If Mickey Rourke was arguably, the most interesting actor of the 1980’s, then Johnny Depp is arguably, one of the most interesting actors of his time. From his comedic turns in Arizona Dream and Benny and Joon to romantic leading man (Chocolat, What’s Eating Gilbert Grape, Don Juan Demarco) to horror star (The Ninth Gate, Sleepy Hollow), Depp’s career is quite remarkable in its diversity. It’s hard to believe this is the same actor who first gained attention in A Nightmare on Elm Street and the underrated teen youth drama, 21 Jump Street. As a film star, Depp’s big breakthrough came with his starring role in Tim Burton’s Edward Scissorhandswith whom Depp has collaborated on three films in total including the brilliant Ed Wood, a film that gave Depp his best role to date—playing the demented but lovable real life filmmaker. Ed Wood could’ve easily become a slapstick comedy, just making fun of Ed Wood, but Depp’s sensitive performance turned the film into a hilarious, yet gentle portrait of a man’s soul. Though Depp has always prided himself on making risky choices, like Jim Jarmusch’s commercially poison western Dead Man, Depp has always been keen enough with his career to alternate between edgy, out of the mainstream material like Arizona Dream and Fear and Loathing in Las Vegas, with more commercial films like Donnie Brasco and Sleepy Hollow, understanding that box office success will allow him more artistic freedom.
In Depp’s most recent film From Hell, Depp plays Frederick Abberline, the real life Inspector who was assigned the task of hunting down Jack the Ripper in the slums of Whitechapel more than a century ago. Whether you like all of his films or not, From Hell represents another risky, strange journey for this most interesting actor.
What interested you about From Hell?
I thought the script was amazing and I’m a big fan of the Hughes Brothers. I loved their last film (American Pimp) and I loved working with them. I also got the chance to smoke a lot in this movie, like in Blow. I don’t need an excuse to smoke in a film.
You were interested in Jack the Ripper as a child?
Yes, I was very fascinated by the subject of Jack the Ripper, I was obsessed, maybe I was too interested in him at such a young age. From then on I just found as much information on the subject as I could over the years. It’s the first recorded serial killer in history and the fact that’s it’s never been properly solved is really fascinating. Nothing like this had happened before on such a large scale and it’s still an unsolved case and it’s a case that will likely never fully be solved.
Abberline is a very sick, tortured man in the film? Tell us how you approached the character.
Even in the deepest and darkest kinds of things I try to find some humor and extract it. The character I play, Abberline, feels like he sees demons and visions in his search for Jack the Ripper. He’s a very damaged man, so in a way, from my point of view, it would make sense to show all of his scars and weaknesses. He has all of these demons, he abuses drugs, you show the addictions and the demons—as well as the hunt for the killer.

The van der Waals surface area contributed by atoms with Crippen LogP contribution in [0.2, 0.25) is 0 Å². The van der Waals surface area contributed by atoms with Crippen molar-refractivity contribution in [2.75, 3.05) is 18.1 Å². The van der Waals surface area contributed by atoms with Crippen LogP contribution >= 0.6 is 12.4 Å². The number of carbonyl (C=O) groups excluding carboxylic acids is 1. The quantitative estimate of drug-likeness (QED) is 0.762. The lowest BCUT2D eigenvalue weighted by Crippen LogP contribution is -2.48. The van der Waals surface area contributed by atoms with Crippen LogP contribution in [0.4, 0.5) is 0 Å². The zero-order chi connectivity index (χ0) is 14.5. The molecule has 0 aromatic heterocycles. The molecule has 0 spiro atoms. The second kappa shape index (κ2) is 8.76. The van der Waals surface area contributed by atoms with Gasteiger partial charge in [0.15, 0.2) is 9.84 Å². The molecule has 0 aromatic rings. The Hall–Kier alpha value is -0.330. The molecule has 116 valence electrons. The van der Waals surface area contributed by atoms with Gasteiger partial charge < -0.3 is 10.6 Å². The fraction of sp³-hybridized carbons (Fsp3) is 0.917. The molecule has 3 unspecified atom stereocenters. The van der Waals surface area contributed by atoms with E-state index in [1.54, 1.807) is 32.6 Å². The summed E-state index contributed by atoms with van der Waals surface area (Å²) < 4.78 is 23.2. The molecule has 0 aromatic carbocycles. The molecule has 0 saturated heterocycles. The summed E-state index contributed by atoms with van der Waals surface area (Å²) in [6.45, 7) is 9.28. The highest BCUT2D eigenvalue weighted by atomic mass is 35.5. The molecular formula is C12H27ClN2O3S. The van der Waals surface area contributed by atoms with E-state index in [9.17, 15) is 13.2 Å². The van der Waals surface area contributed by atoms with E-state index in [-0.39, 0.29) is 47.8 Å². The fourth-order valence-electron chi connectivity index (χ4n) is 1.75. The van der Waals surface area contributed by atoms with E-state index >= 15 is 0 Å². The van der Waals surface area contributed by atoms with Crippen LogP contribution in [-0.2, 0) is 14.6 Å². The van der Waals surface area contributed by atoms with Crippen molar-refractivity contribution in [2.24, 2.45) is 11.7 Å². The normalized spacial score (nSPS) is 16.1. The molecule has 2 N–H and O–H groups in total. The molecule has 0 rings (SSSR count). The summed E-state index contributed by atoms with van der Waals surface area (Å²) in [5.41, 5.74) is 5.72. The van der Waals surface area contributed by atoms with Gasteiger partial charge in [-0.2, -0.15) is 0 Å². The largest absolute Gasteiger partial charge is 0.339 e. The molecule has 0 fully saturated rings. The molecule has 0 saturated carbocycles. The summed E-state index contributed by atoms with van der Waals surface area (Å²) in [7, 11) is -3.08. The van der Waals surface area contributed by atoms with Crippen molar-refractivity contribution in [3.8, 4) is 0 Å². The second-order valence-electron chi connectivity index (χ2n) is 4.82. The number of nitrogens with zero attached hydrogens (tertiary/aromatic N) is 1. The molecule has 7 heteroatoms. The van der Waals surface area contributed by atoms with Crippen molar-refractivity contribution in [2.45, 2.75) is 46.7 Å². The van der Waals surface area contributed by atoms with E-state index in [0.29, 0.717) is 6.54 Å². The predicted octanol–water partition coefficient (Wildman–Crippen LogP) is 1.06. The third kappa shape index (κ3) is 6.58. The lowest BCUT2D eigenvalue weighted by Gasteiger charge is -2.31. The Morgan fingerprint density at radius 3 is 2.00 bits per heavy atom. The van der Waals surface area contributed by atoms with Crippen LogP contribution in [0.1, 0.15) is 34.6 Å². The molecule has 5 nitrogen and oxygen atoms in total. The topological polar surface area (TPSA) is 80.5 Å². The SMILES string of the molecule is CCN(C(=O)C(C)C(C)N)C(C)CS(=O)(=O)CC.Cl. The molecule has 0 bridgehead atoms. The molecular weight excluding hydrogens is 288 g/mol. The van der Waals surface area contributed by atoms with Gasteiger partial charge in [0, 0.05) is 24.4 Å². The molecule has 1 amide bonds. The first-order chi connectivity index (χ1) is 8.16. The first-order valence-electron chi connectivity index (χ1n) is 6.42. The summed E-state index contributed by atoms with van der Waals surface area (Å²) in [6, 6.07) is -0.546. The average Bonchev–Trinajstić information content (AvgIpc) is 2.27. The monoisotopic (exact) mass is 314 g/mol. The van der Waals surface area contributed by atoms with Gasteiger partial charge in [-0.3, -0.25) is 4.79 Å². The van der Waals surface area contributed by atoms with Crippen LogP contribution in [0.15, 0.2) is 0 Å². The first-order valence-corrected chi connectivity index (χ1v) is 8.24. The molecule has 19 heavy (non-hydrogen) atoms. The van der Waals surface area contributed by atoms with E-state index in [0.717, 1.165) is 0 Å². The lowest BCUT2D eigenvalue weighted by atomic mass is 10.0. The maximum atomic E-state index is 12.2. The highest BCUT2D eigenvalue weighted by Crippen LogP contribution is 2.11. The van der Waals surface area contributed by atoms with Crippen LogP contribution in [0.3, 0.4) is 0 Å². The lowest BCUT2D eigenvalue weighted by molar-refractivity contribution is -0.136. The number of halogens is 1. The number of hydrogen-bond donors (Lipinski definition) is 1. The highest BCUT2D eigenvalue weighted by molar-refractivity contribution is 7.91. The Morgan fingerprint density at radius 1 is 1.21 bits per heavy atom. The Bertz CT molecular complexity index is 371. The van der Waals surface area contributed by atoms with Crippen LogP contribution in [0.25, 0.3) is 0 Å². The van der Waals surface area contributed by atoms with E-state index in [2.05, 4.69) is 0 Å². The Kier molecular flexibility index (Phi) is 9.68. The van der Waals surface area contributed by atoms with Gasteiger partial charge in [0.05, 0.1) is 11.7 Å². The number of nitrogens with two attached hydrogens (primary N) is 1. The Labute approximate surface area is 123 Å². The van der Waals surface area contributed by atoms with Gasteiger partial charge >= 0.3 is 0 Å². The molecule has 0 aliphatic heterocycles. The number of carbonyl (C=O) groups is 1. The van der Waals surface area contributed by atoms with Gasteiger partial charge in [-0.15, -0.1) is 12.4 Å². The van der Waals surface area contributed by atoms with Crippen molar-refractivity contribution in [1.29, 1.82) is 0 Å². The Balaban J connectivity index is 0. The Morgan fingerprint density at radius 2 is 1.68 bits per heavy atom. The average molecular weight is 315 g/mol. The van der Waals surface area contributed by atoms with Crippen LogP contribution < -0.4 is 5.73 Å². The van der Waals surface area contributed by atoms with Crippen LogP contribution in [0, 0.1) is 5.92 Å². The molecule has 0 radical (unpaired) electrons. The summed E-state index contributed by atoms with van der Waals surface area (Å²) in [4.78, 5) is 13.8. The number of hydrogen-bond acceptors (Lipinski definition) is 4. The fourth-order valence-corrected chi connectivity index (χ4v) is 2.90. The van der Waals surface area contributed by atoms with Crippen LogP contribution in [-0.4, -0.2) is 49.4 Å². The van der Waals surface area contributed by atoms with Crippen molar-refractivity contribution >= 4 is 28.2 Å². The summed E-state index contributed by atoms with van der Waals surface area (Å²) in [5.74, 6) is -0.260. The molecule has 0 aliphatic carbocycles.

You did a lot of research for this role, didn’t you?
One of the things I was able to do was actually go and visit Whitechapel and see the real places where the killings took place. I also got to talk to all of these ‘Ripperologists’ and hear all of these theories about who Jack the Ripper may have been. One of the Jack the Ripper experts, he took me to all of the notorious landmarks, where all the murders happened.
What did the Hughes Brothers bring to the film?
They knew every theory in the film. They’re great. They know everything about what they’re doing. They study scenes. They told me that they had reconstructed Whitechapel for the movie, but I didn’t know just how far they had gone. It turns out you could see seven or eight blocks of the East End of London. It felt like stepping back into time. I was so impressed with the research they had done for the film. It was like watching someone solve a hard equation.
Why is the legend of the Jack the Ripper still so fascinating?
It was the first case where a faceless killer had been elevated to the status of pulp icon. He became a worldwide curiosity.
So From Hell was a much happier experience than The Astronaut’s Wifeand The Ninth Gate?
Tell us a little about working with Tim Burton.
I’d love to work with Tim again. Tim’s a true artist, very true to his artistic vision, to his emotions. He’s proved that you can do things differently and still be successful. On Sleepy Hollow I thought I was going to get fired because I didn’t think there was any way they were going to let me play the character that way, but Tim was very supportive. The same was true with the Hughes Brothers. Anything they did, I’d work with them again.
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